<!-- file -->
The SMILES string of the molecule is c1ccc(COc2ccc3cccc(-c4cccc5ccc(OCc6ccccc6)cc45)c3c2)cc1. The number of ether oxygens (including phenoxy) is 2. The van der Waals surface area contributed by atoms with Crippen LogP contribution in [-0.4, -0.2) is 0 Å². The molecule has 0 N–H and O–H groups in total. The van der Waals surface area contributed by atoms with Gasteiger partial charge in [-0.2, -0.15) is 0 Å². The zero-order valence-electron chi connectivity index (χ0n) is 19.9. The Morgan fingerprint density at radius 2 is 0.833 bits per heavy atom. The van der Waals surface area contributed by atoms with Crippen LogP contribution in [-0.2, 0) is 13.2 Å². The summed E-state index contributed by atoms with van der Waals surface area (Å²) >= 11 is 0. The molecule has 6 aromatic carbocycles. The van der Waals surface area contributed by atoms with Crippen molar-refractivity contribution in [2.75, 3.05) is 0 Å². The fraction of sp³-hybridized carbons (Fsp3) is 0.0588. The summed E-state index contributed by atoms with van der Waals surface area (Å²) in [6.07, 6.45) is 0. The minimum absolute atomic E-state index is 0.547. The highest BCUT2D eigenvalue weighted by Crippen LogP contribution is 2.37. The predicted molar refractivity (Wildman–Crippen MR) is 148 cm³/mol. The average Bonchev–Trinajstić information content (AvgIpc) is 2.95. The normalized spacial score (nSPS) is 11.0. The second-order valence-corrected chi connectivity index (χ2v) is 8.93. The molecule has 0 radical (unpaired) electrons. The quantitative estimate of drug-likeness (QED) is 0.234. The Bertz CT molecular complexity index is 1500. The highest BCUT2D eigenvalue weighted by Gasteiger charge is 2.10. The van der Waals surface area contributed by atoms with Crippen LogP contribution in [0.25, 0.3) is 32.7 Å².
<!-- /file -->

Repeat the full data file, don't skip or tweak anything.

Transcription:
The SMILES string of the molecule is c1ccc(COc2ccc3cccc(-c4cccc5ccc(OCc6ccccc6)cc45)c3c2)cc1. The number of ether oxygens (including phenoxy) is 2. The van der Waals surface area contributed by atoms with Crippen LogP contribution in [-0.4, -0.2) is 0 Å². The molecule has 0 N–H and O–H groups in total. The van der Waals surface area contributed by atoms with Gasteiger partial charge in [-0.2, -0.15) is 0 Å². The zero-order valence-electron chi connectivity index (χ0n) is 19.9. The Morgan fingerprint density at radius 2 is 0.833 bits per heavy atom. The van der Waals surface area contributed by atoms with Crippen LogP contribution in [-0.2, 0) is 13.2 Å². The summed E-state index contributed by atoms with van der Waals surface area (Å²) >= 11 is 0. The molecule has 6 aromatic carbocycles. The van der Waals surface area contributed by atoms with Crippen molar-refractivity contribution in [2.75, 3.05) is 0 Å². The fraction of sp³-hybridized carbons (Fsp3) is 0.0588. The summed E-state index contributed by atoms with van der Waals surface area (Å²) in [6.07, 6.45) is 0. The minimum absolute atomic E-state index is 0.547. The highest BCUT2D eigenvalue weighted by Crippen LogP contribution is 2.37. The predicted molar refractivity (Wildman–Crippen MR) is 148 cm³/mol. The average Bonchev–Trinajstić information content (AvgIpc) is 2.95. The normalized spacial score (nSPS) is 11.0. The second-order valence-corrected chi connectivity index (χ2v) is 8.93. The molecule has 0 radical (unpaired) electrons. The quantitative estimate of drug-likeness (QED) is 0.234. The Bertz CT molecular complexity index is 1500. The highest BCUT2D eigenvalue weighted by Gasteiger charge is 2.10. The van der Waals surface area contributed by atoms with Crippen LogP contribution in [0.25, 0.3) is 32.7 Å².